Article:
Notes, links, and things to think about:
- Hinch et al. 2011. The landscape of recombination in African Americans. Nature 476:170–177, 2011.
- Eberle et al. 2017. A reference dataset of 5.4 million human variants validated by genetic inheritance from sequencing a three-generation 17-member pedigree. Genome Res 27(1):157–164.
- Altemose et al. 2017. A map of human PRDM9 binding provides evidence for novel behaviors of PRDM9 and other zinc-finger proteins in meiosis. Elife 6:e28383.
- Grey et al. 2018. PRDM9, a driver of the genetic map. PLoS Genet 14(8):e1007479.
- Stapley et al. 2017. Recombination: the good, the bad and the variable. Philos Trans R Soc Lond B Biol Sci 372(1736):20170279.
- Protacio et al. 2022 Adaptive control of the meiotic recombination landscape by DNA site-dependent hotspots with implications for evolution. Front Genet 13:947572.
- International HapMap Project
- 1000 Genomes Program
- CEPH panel (note: In the video/audio I said that the DNA is cultured in bacterial artificial chromosomes. This is probably incorrect as there is mention of lymphoblastoid cell lines in this link. It has been a long time since I read any of the documentation on this project!
Biblical Genetics episodes mentioned:
- There is no Y chromosome clock
- Did we evolve from 10,000 people in Africa?
- Was Africa the cradle of humanity?
- Did Eve live in Southern Africa?
- Modern humans from Adam and Eve? You bet!
- Patriarchal Drive
A diagram of crossing over from Thomas Hunt Morgan, circa 1917.
Two consecutive crossings leads to gene conversion (if they are close enough)
HapMap data, Europeans, Chr 15 spanning the XXX gene. Each individual is represented by a pair of rows. Each column is a single letter in the genome, but the letters are separated by an average of ~1000 nucleotides, so this is not full sequence data.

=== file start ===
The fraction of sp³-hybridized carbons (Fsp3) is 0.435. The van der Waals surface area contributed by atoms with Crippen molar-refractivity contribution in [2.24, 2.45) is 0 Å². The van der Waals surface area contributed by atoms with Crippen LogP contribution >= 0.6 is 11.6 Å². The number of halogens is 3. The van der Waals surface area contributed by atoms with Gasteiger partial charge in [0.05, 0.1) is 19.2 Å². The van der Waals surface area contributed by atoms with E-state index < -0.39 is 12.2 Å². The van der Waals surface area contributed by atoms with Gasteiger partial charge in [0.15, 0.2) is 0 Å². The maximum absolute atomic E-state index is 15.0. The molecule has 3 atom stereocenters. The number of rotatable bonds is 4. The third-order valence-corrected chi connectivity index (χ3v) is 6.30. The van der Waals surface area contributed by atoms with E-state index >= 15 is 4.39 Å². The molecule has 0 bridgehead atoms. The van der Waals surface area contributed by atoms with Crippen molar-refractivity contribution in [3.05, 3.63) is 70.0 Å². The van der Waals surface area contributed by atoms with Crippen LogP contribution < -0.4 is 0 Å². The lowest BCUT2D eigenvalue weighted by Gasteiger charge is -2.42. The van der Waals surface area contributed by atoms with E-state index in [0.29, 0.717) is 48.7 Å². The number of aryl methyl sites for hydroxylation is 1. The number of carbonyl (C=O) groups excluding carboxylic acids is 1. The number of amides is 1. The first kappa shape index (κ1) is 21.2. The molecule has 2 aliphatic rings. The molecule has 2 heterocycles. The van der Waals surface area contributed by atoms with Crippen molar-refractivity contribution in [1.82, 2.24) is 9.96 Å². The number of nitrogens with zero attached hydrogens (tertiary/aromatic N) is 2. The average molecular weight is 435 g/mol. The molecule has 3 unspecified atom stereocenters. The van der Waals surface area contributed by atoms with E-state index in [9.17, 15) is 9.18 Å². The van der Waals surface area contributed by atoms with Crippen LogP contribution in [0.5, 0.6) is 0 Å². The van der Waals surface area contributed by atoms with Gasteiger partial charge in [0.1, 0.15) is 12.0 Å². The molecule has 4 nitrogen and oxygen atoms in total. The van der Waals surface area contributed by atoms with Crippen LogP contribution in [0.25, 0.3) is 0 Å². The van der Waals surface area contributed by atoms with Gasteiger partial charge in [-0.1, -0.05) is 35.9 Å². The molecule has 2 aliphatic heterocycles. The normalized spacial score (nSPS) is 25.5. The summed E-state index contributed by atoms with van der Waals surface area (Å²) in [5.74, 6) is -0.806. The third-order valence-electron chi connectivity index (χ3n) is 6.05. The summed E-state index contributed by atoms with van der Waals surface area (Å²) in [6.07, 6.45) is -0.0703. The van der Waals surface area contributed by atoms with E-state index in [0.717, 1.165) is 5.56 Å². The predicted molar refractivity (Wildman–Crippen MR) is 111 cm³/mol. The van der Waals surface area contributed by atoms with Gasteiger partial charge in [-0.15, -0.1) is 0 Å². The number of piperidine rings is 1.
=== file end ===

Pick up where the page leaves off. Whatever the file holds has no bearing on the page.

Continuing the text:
Same as above, but for West Africans.
Two accidental three-generation families in the HapMap and 1,000 Genomes datasets. The dotted lines show where the two-parent-child trios connect.
The three-generation, 17-member CEPH panel
A recombination map of Chr1 for one child (child #5, if I remember correctly). Blue = letters that came from the paternal grandfather. Red = letters that came from the paternal grandmother. Green = a spacer region to represent the position of the centromere.
The number of recombined blocks vs the length of each block among the 11 children in the CEPH panel. Note: I totally messed up the explanation (and my hand motions) when I was describing this. I had something else in mind, but after filming, when I went looking for the image I had in my head, I realized my mistake. Either way, it is still an interesting image. It cannot be known how many of the singletons are sequencing errors of 1-SNP gene conversions, but see the Eberle reference above and how they claim to resolve many of the apparent errors.